By Adriane Heins
Should LCMS pastors continue to perform the marriage rite for heterosexual couples in LCMS congregations, in light of the U.S. Supreme Court’s June 26 ruling that same-sex couples have the right to marry in any state in the country?
Jim Campbell — senior legal counsel with Alliance Defending Freedom, Center for Marriage and Family director and key litigator in high-profile cases across the nation — has a quick answer to that question: “We think that churches and people of faith and Christians should continue to do that. Why? Because Christians shouldn’t abandon the field.”
On July 14, Campbell gave that answer as he offered insight into the Supreme Court’s marriage ruling via a webinar hosted by “Free to be Faithful,” the Synod’s education and awareness initiative regarding marriage, life and religious liberty.
During the webinar, he also urged pastors and congregations to put their marriage policies in writing and to do so in the most specific way possible.
“The more restrictions that a specific church has on weddings, the easier it is to access legal protection,” he noted, stating that a congregation’s documents regarding marriage will be useful “in defending against a potential attack that could come down the road.”
Redefinition of marriage
Campbell spoke briefly regarding the court’s decision to legalize same-sex marriage nationwide, explaining, “Before the court’s decision, when the Supreme Court has attempted to determine and define fundamental rights, it has always looked to the history and tradition of this nation.” In this case, however, he believes the court arbitrarily determined that history and tradition “don’t set the boundaries of these fundamental rights.”
As a result, Campbell said, the court “discussed the right to marry in a high level of abstraction,” which has caused Alliance Defending Freedom and millions of Americans to be “very worried about the future of religious liberty.”
Still, Campbell encouraged Christians not to give up or lose hope, encouraging them to “winsomely and yet boldly and persuasively [communicate] our views on marriage.”
“Some people may think that now that the court has decided, the debate on marriage is over,” he noted. But continuing to speak about marriage in the public square helps those with opposing views to see that “there is a rational, reasonable faith-based basis for our views,” he said.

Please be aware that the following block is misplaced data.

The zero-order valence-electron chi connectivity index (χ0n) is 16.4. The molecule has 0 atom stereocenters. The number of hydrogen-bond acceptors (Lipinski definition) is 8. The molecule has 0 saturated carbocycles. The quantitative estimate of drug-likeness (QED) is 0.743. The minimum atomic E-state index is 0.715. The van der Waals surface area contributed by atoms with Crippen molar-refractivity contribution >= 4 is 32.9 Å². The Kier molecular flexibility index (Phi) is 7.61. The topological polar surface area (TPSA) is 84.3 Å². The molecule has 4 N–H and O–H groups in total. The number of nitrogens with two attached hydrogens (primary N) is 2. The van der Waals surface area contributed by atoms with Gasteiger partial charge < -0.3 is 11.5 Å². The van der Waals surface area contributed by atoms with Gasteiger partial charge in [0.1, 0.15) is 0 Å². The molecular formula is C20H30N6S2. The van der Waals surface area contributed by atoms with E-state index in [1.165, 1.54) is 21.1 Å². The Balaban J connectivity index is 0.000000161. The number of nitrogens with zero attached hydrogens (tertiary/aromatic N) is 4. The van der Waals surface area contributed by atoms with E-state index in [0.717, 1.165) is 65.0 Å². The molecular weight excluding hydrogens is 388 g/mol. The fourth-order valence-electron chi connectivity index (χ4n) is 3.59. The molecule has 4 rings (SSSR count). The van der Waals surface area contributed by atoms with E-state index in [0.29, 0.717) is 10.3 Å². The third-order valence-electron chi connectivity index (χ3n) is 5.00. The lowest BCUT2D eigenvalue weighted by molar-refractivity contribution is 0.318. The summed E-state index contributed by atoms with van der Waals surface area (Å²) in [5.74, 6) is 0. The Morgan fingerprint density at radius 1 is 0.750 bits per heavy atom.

What’s to come
Campbell also spent a few moments pointing to future issues that may result from the Supreme Court’s ruling, namely an adverse impact on faith-based adoption and foster agencies.
“In the District of Columbia, in Massachusetts, in Illinois, soon after [their] redefinition of marriage … we saw faith-based adoption and foster agencies driven out of that work in those jurisdictions so it’s reasonable to think that could occur now in all the states and jurisdictions,” he said.
Churches and other religious organizations also may one day lose their tax-exempt status, Campbell noted. “Justice Alito referenced this issue in the oral argument: ‘If we redefine marriage as a constitutional matter, what will be the impact on the tax-exempt status of religious organizations that continue to believe that marriage is the union of a man and a woman and continue to oppose same-sex marriage?’ ”
The response from the solicitor general, according to Campbell, was simple: “That is going to be an issue. I don’t deny that.”
Finally, Campbell foresees a negative impact on licensed professionals — counselors, lawyers, doctors and the like. “We’re concerned that if they operate consistent with their religious beliefs on marriage, they may face issues with future licensing,” he said, recounting the story of a counselor who was removed from her job for refusing to provide relationship counseling to a same-sex couple.
Speak the truth
Still, Campbell doesn’t believe the future is entirely bleak. “Continue to boldly and winsomely speak the truth about marriage,” he urged. “I feel like it sounds trite, but it’s the most important thing that we can do. Speak the truth about marriage, that it is a union of a man and a woman.”
“Truth will ultimately prevail,” he reminded webinar attendees. “The time to bear witness to the truth about marriage is now.”
The webinar is archived (click here) for viewing at any time.
Visit “Free to be Faithful” to find more resources on marriage, life and religious liberty.
Adriane Heins (email@example.com) is managing editor of The Lutheran Witness and editor of Catechetical Information for LCMS Communications.
Posted July 14, 2015